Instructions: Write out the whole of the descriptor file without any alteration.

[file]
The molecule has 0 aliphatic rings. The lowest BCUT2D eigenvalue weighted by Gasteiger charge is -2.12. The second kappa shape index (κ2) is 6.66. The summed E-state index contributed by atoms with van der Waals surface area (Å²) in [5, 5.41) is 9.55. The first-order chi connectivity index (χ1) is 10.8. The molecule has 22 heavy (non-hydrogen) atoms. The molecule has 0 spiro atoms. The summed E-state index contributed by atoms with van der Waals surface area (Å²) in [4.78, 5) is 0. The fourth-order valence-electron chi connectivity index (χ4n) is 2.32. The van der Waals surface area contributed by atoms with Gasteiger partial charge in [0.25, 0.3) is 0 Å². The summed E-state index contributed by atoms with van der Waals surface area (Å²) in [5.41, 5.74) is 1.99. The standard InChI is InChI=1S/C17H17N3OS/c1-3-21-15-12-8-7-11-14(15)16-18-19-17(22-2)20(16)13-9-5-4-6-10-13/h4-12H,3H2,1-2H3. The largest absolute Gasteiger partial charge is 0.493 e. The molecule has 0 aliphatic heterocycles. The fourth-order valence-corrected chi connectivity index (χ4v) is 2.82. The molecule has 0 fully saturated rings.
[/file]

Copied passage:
The molecule has 0 aliphatic rings. The lowest BCUT2D eigenvalue weighted by Gasteiger charge is -2.12. The second kappa shape index (κ2) is 6.66. The summed E-state index contributed by atoms with van der Waals surface area (Å²) in [5, 5.41) is 9.55. The first-order chi connectivity index (χ1) is 10.8. The molecule has 22 heavy (non-hydrogen) atoms. The molecule has 0 spiro atoms. The summed E-state index contributed by atoms with van der Waals surface area (Å²) in [4.78, 5) is 0. The fourth-order valence-electron chi connectivity index (χ4n) is 2.32. The van der Waals surface area contributed by atoms with Gasteiger partial charge in [0.25, 0.3) is 0 Å². The summed E-state index contributed by atoms with van der Waals surface area (Å²) in [5.41, 5.74) is 1.99. The standard InChI is InChI=1S/C17H17N3OS/c1-3-21-15-12-8-7-11-14(15)16-18-19-17(22-2)20(16)13-9-5-4-6-10-13/h4-12H,3H2,1-2H3. The largest absolute Gasteiger partial charge is 0.493 e. The molecule has 0 aliphatic heterocycles. The fourth-order valence-corrected chi connectivity index (χ4v) is 2.82. The molecule has 0 fully saturated rings.